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In this Friday, March 17, 2017 file photo, displaced people walk through heavy fog during fighting between Iraqi security forces and Islamic State militants in west Mosul, Iraq.
In this Friday, March 17, 2017 file photo, displaced people walk through heavy fog during fighting between Iraqi security forces and Islamic State militants in west Mosul, Iraq. (Felipe Dana/AP)
In this Friday, March 17, 2017 file photo, displaced people walk through heavy fog during fighting between Iraqi security forces and Islamic State militants in west Mosul, Iraq.
In this Friday, March 17, 2017 file photo, displaced people walk through heavy fog during fighting between Iraqi security forces and Islamic State militants in west Mosul, Iraq. (Felipe Dana/AP)
Lt. Gen. Stephen Townsend of Combined Joint Task Force-Operation Inherent Resolve at the tactical assembly area Wyvern, Mosul, Iraq March 19, 2017.
Lt. Gen. Stephen Townsend of Combined Joint Task Force-Operation Inherent Resolve at the tactical assembly area Wyvern, Mosul, Iraq March 19, 2017. (Ethan Hutchinson/U.S. Army)

WASHINGTON — The U.S. likely had a role in a strike against a building in Islamic State-controlled West Mosul that might have led to the death of scores of civilians, the top U.S. commander in the fight against the terror group said Tuesday.

On March 17, during multiple U.S. and coalition airstrikes against Islamic State fighters and equipment, a building was destroyed. It was later reported to contain as many as 200 civilians. CNN reported that 112 bodies had been discovered as of Tuesday.

Lt. Gen. Stephen Townsend, who heads the U.S.-led coalition, told reporters at the Pentagon on Tuesday that based on initial investigations of the airstrikes in the area, “we probably had a role in these casualties.”

“If we did it, and I’d say there’s at least a fair chance that we did, it was an unintentional accident of war,” Townsend said. He said that Air Force Brig. Gen. Matthew Isler had been appointed to lead the Mosul airstrike investigation, and that a team of U.S. and Iraqi investigators were able to reach the site Monday.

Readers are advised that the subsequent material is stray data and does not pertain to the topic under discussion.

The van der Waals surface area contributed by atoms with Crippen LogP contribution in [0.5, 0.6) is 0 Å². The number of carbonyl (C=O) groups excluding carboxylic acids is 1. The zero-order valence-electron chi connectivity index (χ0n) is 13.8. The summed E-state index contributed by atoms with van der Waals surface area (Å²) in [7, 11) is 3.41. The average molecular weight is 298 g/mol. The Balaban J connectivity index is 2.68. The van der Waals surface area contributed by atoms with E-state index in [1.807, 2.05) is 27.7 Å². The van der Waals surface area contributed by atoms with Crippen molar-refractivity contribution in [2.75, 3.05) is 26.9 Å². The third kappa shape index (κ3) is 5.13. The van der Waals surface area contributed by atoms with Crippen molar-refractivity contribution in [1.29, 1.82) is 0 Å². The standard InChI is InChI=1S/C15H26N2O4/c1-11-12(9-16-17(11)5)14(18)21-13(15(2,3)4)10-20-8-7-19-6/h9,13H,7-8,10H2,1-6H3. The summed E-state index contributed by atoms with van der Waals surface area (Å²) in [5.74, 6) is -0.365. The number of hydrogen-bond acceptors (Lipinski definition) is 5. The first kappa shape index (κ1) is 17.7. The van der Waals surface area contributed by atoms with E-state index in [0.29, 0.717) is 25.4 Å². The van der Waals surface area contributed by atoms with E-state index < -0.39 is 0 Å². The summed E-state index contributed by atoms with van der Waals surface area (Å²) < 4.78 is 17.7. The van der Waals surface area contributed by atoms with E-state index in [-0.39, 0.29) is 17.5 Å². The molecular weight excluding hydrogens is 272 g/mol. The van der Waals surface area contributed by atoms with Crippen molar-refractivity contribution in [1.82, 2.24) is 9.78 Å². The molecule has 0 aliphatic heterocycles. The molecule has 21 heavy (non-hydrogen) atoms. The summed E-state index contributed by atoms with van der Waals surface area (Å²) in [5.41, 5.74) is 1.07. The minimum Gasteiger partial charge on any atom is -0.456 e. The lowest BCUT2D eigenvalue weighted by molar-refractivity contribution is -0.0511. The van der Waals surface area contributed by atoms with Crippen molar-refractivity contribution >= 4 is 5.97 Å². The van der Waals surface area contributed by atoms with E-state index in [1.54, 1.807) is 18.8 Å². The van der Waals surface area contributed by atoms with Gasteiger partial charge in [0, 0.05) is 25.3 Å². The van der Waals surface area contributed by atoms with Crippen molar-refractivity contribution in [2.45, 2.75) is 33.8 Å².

Townsend said the building that was hit had been under surveillance, and that questions remained whether the Islamic State had lured U.S. airpower to the target and trapped civilians inside.

Before the strike, there were Islamic State members “fighting from that position, from that building,” Townsend said. “There were people you can’t really account for being there, unless they were forced there.”

Townsend said Iraqi Counter Terrorism Service forces reported having discovered two other buildings that were rigged to explode. The service rescued 45 hostages in one and 25 hostages in another, he said.

Townsend said the munitions that were fired by U.S. forces were not large enough to bring down the building, which suggests to him there could have been another explosion, such as the building being rigged to explode or a follow-up bomb. He did not specify which munitions were used.

“It could have been a combination of these events,” he said.

The reports of civilian casualties come at a time when the U.S. is considering options to accelerate the military campaign against the Islamic State, including loosening the rules of engagement that determine when U.S. forces can fire a munition.

Townsend told reporters that there have been some “minor adjustments” to the rules of engagement since August. He would not specify what the changes were, saying that was classified. He said those changes did not have a role in the March 17 strike.

Since December however the U.S. has lowered the rank required for an officer to approve an airstrike, effectively allowing those decisions to be made at a more tactical level by ground commanders.

copp.tara@stripes.com Twitter: @TaraCopp

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